I was not talking about my own recordings. I just do not record this way. I was talking about shows posted I listen to. You can always hear some reverb, or some slight misalignment and to each his own, but I think a deck designed to eliminate that problem is a better choice.
I didn't assume you were, and completely agree that best practice is recording all channels using the same clock. But sometimes doing that is either not possible or not practical, and in those situations the use of two non-clock-linked recorders can make for a recording of superior quality than choosing a less ideal location for the microphones just so a single multichannel recorder can be placed close enough to the board to also record a SBD feed.
The part I completely disagree is the statement that one "can always hear some reverb, or some slight misalignment"
in all recordings made from the combination of sources recorded on two non-clock-linked recorders, even when proper care has been taken to accurately sync the resulting files. If you hear that stuff, it means the files weren't accurately and correctly sync'd. It doesn't mean it's not possible to achieve.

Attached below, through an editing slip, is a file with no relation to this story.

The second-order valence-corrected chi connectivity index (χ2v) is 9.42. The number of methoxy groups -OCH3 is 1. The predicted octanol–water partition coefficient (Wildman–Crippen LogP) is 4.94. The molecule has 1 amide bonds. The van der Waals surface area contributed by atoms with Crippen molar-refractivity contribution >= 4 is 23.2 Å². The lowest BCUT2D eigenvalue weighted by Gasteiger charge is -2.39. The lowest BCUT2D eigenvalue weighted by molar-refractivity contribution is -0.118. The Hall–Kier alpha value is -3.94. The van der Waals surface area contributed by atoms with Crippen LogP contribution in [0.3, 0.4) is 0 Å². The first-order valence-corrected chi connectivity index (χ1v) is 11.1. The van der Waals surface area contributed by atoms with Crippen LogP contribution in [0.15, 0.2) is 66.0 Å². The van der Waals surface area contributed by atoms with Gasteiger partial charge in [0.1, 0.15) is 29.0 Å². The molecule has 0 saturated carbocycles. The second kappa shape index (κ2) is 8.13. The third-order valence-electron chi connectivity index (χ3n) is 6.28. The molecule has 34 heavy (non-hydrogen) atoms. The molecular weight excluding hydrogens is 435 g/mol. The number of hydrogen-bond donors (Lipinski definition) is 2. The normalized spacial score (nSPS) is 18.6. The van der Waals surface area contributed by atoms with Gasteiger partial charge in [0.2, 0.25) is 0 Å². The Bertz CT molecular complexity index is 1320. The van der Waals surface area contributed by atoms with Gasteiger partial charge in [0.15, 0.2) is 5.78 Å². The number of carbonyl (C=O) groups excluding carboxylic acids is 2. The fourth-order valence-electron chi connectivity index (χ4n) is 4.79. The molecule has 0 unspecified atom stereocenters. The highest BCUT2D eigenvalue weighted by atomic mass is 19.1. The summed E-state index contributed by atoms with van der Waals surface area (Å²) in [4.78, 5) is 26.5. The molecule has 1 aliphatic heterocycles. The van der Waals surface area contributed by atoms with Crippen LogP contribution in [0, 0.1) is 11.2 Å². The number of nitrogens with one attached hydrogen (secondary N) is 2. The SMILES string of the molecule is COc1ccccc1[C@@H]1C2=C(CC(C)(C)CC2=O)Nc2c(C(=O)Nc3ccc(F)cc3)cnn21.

Yes, such problems are quite common and quite possibly the rule rather than the exception for many posted shows made from a combination of files recorded using two non clock-linked recorders. But it by no means is a forgone conclusion that those faults are unavoidable in this day and age of commonly available advanced tools for the accurate manipulation and synchronization of the files. On the contrary, it's quite possible as long as one has the tools and is willing to make the effort to learn how to properly use them, and doing so today is much easier than it ever has been. Granted that not long ago this used to be considerably more difficult and was more error-prone, but software advances move quickly.
I have recorded this way many times, originally out of necessity, and still do at times for reasons of practicality even though I now have a number of multichannel recorders. It's not my prefered method as it requires additional work and careful attention to detail to avoid the problems you mention, but remains a valuable problem solving option. It's a trade-off which demands more work afterwards to achieve identical quality.